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Click v. Commonwealth

March 21, 1952

CLICK
v.
COMMONWEALTH



Clay

CLAY, Commissioner. Appellant was convicted of possessing intoxicating liquor in dry territory for the purpose of sale.

He first contends that his demurrer to the indictment should have been sustained because it failed to allege that he 'knowingly' possessed the alcoholic beverage. Such allegation would be necessary if he were being prosecuted under KRS 243.840. However, the indictment charges an offense under KRS 242.230. It was not defective.

Appellant next contends that there was insufficient evidence presented against him. This contention is based principally on the ground that the arresting officers made an illegal search. It appears that these officers had observed a number of cars stopping for short intervals near an automobile parked on the highway in front of appellant's home. Upon going over to investigate, they found him trying to hide behind the car, and upon looking through the car window, they observed on the back seat approximately a half case of whiskey in bottles. The officers did not make an illegal search, and the circumstances justified their making the arrest. See Rowland v. Commonwealth, 202 Ky. 92, 259 S.W. 33. The testimony of the officers, coupled with appellant's reputation for unlawfully dealing in liquor, was certainly sufficient to sustain the verdict.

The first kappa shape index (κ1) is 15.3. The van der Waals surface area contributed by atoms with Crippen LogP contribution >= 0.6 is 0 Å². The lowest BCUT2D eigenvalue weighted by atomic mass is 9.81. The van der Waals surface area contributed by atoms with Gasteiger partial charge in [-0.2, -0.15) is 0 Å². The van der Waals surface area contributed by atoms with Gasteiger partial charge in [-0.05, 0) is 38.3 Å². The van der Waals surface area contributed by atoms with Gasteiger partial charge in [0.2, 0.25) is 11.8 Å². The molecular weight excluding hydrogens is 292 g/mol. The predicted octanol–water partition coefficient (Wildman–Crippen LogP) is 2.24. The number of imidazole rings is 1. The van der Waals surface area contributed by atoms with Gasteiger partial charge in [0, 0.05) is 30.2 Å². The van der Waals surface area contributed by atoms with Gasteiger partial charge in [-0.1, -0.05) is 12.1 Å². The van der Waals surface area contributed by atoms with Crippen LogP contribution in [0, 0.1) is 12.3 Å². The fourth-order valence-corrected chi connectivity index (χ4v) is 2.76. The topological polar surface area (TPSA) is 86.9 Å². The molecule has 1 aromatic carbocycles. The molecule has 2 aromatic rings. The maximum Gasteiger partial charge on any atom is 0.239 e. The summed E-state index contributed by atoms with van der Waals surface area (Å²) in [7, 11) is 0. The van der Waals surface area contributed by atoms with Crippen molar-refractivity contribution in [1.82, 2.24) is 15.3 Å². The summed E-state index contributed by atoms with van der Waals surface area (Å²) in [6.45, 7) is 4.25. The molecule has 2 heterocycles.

Lastly, appellant contends the judgment must be reversed because the Commonwealth failed to prove that the alleged offense was committed in dry territory. We have recently held that this is a fatal deficiency. Ramsey v. Commonwealth, 314 Ky. 702, 236 S.W.2d 930. The Commonwealth argues that a stipulation in the case to the effect that appellant had twice before been convicted of a similar offense was proof that the place in question was in dry territory. However, it seems clear that even though Floyd County was dry in 1949 when appellant was before convicted, that is not proof that prohibition was in effect in 1951 when the latest offense was allegedly committed. If the trial judge had taken judicial notice of the fact that Floyd County was still dry territory, and such cognizance had been affirmatively shown in the record, it might have cured the omission. In the absence of such showing or other proof, the judgment must be reversed on this ground for a new trial.

The judgment is reversed for consistent proceedings.

19520321

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